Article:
— David R. Baum

67 BRUCE SPRINGSTEEN
"Born in the USA"

Perhaps best known as the song Ronald Reagan almost co-opted as his 1984 re-election campaign anthem, "Born in the U.S.A." is one of the most misunderstood "patriotic" songs ever recorded. The tune that kick-starts Bruce Springsteen's best-selling 1984 album of the same name, "Born in the U.S.A." tells the story of a Vietnam vet who returns stateside unable to find work. Hardly the stuff of anthem, but chalk it up to The Boss's unerring knack (at least in the early- to mid-'80s) for writing a fist-pumping tune about the downtrodden with alarming ease. In Springsteen's hands, the "I was born in the U.S.A."-chorus, with its jangling guitars, comes across as a point of pride, not as the condemnation that closer inspection reveals it to be. A landmark song on a landmark album, and still a bastion on classic rock radio stations across America -- in spite of the fact that countless Americans miss the song's message.
      — Steve Haag

66 ELVIS COSTELLO
"Pump It Up"

Back in 1978, when Elvis unleashed his second album, This Year's Model, things were in an awful state. Radio listeners in the U.S. were being lambasted with songs like "Y.M.C.A.", "Copacabana", and the truly awful "Paradise By the Dashboard Lights". The Sex Pistols fizzled out on their first U.S. tour. Listeners who'd managed to avoid suicide in the early '70s by listening to acts like Bowie and Roxy Music asked, "Is there no uber-rocker who will appear to extricate us from the sheer drivel we are forced to listen to now?" As if on cue, Elvis and his severely rocking band the Attractions appeared to rescue us. "Pump It Up" begins with an atomic salvo of bass and drums flavored by Elvis's guitar chords. Then Steve Na�ve's organ joins in with the irresistible descending riff that launched a thousand pogo dancers and all memories of the lame are obliterated. Listeners may not have caught all the words or known quite what Elvis was talking about, but his passionate delivery made it clear he was talking about something, and that made him stand out. Sounding like the great lost garage band, Elvis and the Attractions announced that they were here to save rock and roll from itself.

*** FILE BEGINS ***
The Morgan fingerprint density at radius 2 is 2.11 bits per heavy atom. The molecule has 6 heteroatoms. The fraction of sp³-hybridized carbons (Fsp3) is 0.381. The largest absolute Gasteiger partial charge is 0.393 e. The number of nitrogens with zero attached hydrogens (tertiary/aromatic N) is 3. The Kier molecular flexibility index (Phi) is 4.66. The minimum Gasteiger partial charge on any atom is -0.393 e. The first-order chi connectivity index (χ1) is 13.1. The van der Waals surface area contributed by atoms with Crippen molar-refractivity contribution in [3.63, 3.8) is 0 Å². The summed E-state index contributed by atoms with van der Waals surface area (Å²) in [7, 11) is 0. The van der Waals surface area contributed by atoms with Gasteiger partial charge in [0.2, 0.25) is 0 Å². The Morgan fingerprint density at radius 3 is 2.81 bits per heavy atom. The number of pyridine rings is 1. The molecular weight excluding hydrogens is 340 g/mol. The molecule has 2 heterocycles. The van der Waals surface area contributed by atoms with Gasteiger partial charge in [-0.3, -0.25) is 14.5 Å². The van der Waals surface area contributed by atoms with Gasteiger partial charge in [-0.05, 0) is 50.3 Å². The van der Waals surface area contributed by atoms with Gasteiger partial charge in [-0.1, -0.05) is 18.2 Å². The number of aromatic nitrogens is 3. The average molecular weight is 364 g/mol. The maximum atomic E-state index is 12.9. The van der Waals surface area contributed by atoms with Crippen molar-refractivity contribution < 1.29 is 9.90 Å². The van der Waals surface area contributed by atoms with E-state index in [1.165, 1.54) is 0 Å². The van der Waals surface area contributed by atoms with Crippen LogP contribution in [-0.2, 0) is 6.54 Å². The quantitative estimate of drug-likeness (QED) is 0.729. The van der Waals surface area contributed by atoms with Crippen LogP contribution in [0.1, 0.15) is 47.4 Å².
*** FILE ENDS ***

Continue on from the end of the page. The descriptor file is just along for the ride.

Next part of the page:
— Marshall Bowden

65 THE BEE GEES
"Stayin' Alive"

Saturday Night Fever, one of the most popular films in America in 1977, opened with a young, pre-Scientology John Travolta walking the streets of Bay Ridge, Brooklyn, his steps in perfect sync with the irrepressible beat of this song, which gave disco music -- which was already dying out in the gay club scene that spawned it -- fresh life as the mainstream sound of virile masculinity. The Bee Gees, previously known best for their soft-rock distillations of the Beatles, would forever after be inextricably (and unfairly) linked with the ear-splitting falsetto harmonies they perfected on this multi-platinum hit, whose success ushered in a whole wave of disco-rock hybrids (the Rolling Stones' "Miss You" and Rod Stewart's "Do You Think I'm Sexy?" to name two of the more notorious sellouts). As the song and the film's popularity mutually propelled each other to unprecedented levels of marketplace success, the entertainment industry learned a valuable lesson about cross-marketing; and it still hasn't quit trying to manufacture artificially the organic synergy which fueled the originals.
      — Rob Horning

64 PUBLIC ENEMY
"Black Steel in the Hour of Chaos"